In his closing argument, Skyfloating sums up his side of the argument in this fashion:
Public schools are wasting your childrens time ladies and gentlemen. Homeschooling and Private Schools outperform public schools.
It is a leap of epic proportions to say that, because public education can be improved upon, it is a waste of time. By that logic, since modern health
care cannot cure all cancers, visiting the doctor when one is ill is a waste of time.
In addition, the benefits of home schooling and private schools are the result of resources, not methodology. Because both private and home schools
are held to the same academic standards as public education, it is obviously a fallacy to claim that such teaching methods are radically different.
History? Algebra? Chemistry? If these subjects are required to be taught in public schools, they are similarly required to be taught in the other
No, the most telling statistic in Skyfloating's "Homeschooling versus Public schools" is one that likely escapes notice -- "National average
children per household: Homeschooled: 3.5 children". Rounded up, we find a teacher to student ratio of 1:4, as opposed to the 1:16 ratio that public
schools saw in 2007 (Source
). So home schooled
students see four times the amount of time with the teacher, and yet the scores posted show only about a 30% improvement. Combined with the fact that
the demographics of the home and private schooled is different, primarily as regards income, the fact that public school performance lags slightly
cannot necessarily be attributed to the methods of public school educators.
As I noted in my previous post, my esteemed opponent's focusing on rote memorization represents an outdated view of education in two different ways.
First, it is ludicrous to claim that US public education uses nothing but rote learning -- as I showed, a number of new educational techniques are in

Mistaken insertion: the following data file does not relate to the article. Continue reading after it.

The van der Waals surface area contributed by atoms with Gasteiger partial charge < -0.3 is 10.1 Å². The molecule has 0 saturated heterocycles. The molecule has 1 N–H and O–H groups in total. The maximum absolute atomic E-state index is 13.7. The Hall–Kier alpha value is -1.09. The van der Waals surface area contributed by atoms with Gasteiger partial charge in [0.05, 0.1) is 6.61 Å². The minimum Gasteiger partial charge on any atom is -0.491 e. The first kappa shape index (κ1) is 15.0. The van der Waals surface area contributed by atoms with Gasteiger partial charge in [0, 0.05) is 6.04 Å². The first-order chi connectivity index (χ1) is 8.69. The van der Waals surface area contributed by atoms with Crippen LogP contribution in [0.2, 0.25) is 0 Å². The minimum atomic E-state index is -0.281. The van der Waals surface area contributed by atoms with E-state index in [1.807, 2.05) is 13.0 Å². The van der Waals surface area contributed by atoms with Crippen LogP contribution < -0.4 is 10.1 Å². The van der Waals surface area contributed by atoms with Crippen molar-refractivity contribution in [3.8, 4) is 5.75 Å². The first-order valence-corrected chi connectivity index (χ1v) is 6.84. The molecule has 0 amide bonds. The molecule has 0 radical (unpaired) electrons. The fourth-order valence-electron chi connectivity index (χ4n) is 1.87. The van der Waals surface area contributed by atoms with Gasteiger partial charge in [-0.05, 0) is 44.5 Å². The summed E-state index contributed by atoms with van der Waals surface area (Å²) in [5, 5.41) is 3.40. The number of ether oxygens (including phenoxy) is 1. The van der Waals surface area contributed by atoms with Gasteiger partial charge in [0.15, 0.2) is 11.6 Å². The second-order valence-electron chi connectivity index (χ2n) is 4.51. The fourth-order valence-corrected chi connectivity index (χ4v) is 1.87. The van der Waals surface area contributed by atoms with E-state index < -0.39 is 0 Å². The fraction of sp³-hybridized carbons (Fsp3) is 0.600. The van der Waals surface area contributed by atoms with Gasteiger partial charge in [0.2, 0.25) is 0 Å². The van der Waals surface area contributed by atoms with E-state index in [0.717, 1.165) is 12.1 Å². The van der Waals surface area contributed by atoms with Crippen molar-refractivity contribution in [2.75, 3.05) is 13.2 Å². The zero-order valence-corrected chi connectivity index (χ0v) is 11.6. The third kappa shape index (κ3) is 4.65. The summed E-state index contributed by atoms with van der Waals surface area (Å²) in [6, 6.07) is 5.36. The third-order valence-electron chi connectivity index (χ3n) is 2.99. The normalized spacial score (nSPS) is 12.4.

use in the US education system, and in fields where experimentation is appropriate, such has always
been in use -- thirty years ago, most of my
time in physics and chemistry was spent in conducting experiments.
Secondly, claiming that rote learning is worthless is not borne out by the facts. We've seen that such techniques are used in both private and home
schooling, and it is well established that some fields, such as mathematics, are best taught through such a method.
Finally, I need to point out another technique, Depth of
, which is widely used in more than ten states and meets the exact specifications of what my opponent says is lacking in public
education. Space prevents me from a detailed description, but the link above and the graph below are a great introduction.
In the closing of my last post, I noted that public education has a clear benefit, economic wise, as high school dropouts earn considerably less than
graduates. If public education truly was a "waste of time", dropping out would result in a better off person, but we find the exact opposite to be
true, as dropouts:
- Have lifetime earnings of $260,000 less than graduates
- Commit 75% of the crimes in the US
- Are not qualified for 90% of the jobs in the US (Source)
- Represent 60% of prison inmates
- Have a 2 1/2 times higher death rate than graduates
These and other factors show that clearly,
education, public or not, has a significant positive effect on a person, as well as society at large.
So, to summarize, we have seen that, since the early 1800s, the United States has made free public education accessible to all those who wish to
learn. Among those who take advantage of this offering, the result is lifetime earnings significantly higher than their dropout counterparts, as well
as a longer life span, they are less likely to abuse alcohol or illegal drugs, less likely to commit crimes, and more likely to be a productive member
We've also seen that, contrary to outdated perceptions, public education is embracing new teaching techniques, refining existing ones, and
progressively improving graduation rates and breadth of knowledge. The field is, necessarily, limited in the amount of resources that it has at its
disposal, but teacher hour for teacher hour, it performs as well, or better than either the private or home schooling versions.
Unlike my opponent's claims, it is abundantly clear that, personal feelings aside, public education in the United States is highly beneficial on a
personal and societal level, therefore hardly a waste of time.